Definition of Consignor:

The consignor of the goods is any of the following

  • A person who is identified as the consignor in shipping companies documentation
    for the transport of the goods by road
  • A person who engages a prime contractor, either directly
    or through an agent or other intermediary, to transport the goods by road
  • A person who has possession or control over the goods immediately before
    the goods are transported
  • A person who loads a vehicle at a place where dangerous goods in bulk are
    stored and that place is unattended during loading
  • If the goods are imported into Australia, the importer is the consignor.

The consignor must not consign dangerous goods by road unless the consignor knows, or reasonably ought to know, that their responsiblities have been met in regard to

  • Shipping documentation
  • Emergency information
  • Packages and bulk containers
  • Freight containers
  • Unit loads

Shipping documentation is to be provided to the prime contractor or driver with separate documents for each part of the load if the load is to be later split for transport on different vehicles. The consignor must ensure the information on the shipping documentation is not false or misleading.

The consignor must not consign a placard load of dangerous goods if the required emergency information is not on the vehicle.

Packaging and Bulk Containers

A person must not consign packaged dangerous goods for transport by road in packaging unless

  • The packaging is suitable for transport, and is an approved or permitted container and
  • If plastic, the packaging is no older than 5 YEARS, unless otherwise approved.

Goods listed as too dangerous to be transported in bulk are not to be consigned in bulk. A bulk container used to transport dangerous goods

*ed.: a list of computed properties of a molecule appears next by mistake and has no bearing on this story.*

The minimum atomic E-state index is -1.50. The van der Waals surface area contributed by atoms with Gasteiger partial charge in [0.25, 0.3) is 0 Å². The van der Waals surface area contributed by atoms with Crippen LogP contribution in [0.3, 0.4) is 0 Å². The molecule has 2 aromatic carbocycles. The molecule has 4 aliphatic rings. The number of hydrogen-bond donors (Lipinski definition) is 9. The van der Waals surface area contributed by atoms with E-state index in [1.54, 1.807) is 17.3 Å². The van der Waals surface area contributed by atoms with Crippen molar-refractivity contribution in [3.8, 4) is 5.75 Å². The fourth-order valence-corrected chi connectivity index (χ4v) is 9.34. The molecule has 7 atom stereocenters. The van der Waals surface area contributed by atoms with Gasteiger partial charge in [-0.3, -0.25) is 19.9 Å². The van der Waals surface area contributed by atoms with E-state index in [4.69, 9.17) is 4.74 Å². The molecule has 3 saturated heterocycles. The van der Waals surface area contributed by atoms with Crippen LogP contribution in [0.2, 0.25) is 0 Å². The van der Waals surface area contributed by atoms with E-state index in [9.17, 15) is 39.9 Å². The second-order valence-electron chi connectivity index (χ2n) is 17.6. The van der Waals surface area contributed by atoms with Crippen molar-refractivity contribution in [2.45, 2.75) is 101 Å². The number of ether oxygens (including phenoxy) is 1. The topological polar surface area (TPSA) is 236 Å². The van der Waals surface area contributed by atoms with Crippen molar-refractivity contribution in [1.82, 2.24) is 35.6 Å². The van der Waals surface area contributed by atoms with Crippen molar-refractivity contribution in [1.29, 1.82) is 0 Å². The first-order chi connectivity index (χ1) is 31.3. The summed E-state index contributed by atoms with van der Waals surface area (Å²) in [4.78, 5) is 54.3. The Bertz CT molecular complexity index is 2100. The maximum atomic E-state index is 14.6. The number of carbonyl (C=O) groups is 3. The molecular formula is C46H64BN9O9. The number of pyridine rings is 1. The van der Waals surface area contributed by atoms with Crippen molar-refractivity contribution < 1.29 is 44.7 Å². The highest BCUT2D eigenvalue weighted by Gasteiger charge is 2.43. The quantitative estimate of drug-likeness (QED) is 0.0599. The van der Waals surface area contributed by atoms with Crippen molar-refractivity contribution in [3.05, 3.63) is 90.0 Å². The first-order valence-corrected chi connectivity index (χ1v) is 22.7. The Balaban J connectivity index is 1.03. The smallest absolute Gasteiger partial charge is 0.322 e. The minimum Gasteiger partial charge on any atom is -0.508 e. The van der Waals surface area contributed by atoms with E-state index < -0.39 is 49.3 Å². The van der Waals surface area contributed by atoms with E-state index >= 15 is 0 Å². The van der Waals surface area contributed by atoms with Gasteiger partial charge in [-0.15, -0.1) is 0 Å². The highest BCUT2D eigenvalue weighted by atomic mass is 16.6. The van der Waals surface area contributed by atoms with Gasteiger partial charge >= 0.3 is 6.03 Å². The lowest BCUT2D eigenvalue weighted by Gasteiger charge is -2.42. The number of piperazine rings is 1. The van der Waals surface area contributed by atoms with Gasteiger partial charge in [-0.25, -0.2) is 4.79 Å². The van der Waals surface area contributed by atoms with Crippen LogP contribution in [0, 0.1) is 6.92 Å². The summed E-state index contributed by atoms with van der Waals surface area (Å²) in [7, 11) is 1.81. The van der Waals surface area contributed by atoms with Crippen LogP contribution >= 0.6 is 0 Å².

• Must be approved and constructed from material compatible with the
    dangerous goods transported
  • Must not be damaged or defective to the extent that it is not safe
  • If an intermediate bulk container (IBC) of liquid dangerous goods, must have a bottom discharge valve and the outlet must be securely sealed with a secondary closure
  • Must be maintained, tested, inspected, and used in accordance with the ADG Code.

Freight containers used to transport dangerous goods must be

  • Suitable for transport of the goods
  • Free of any defect
  • Clean and dry inside
  • Free of dangerous goods residues.

Packaged dangerous goods transported in a unit load must be safe and prepared in accordance with the ADG Code, appropriately marked

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Marking Of Packages & Unit Loads

The following information outlines the required marking of packages and unit loads with regards to dangerous goods.

A standard marking of a package includes

  • The proper shipping name
  • The UN Number (prefaced with either 'UN' or 'UN No.')
  • The Class label
  • At least one of each Subsidiary Risk label
  • The name and address in Australia of the manufacturer or consignor of the dangerous goods, or their agent.

Inner packaging containing 20ml/g or more of Packing Group I substances, and any inner packaging containing other dangerous goods in quantities requiring marking as specified in Table 1, must be clearly marked with all of
the following

  • Proper shipping or technical name
  • The appropriate Class label
  • Subsidiary Risk label (if applicable).

When packages are required to be marked, the label size must be at least the minimum size. Lettering sizes are desirable but not mandatory.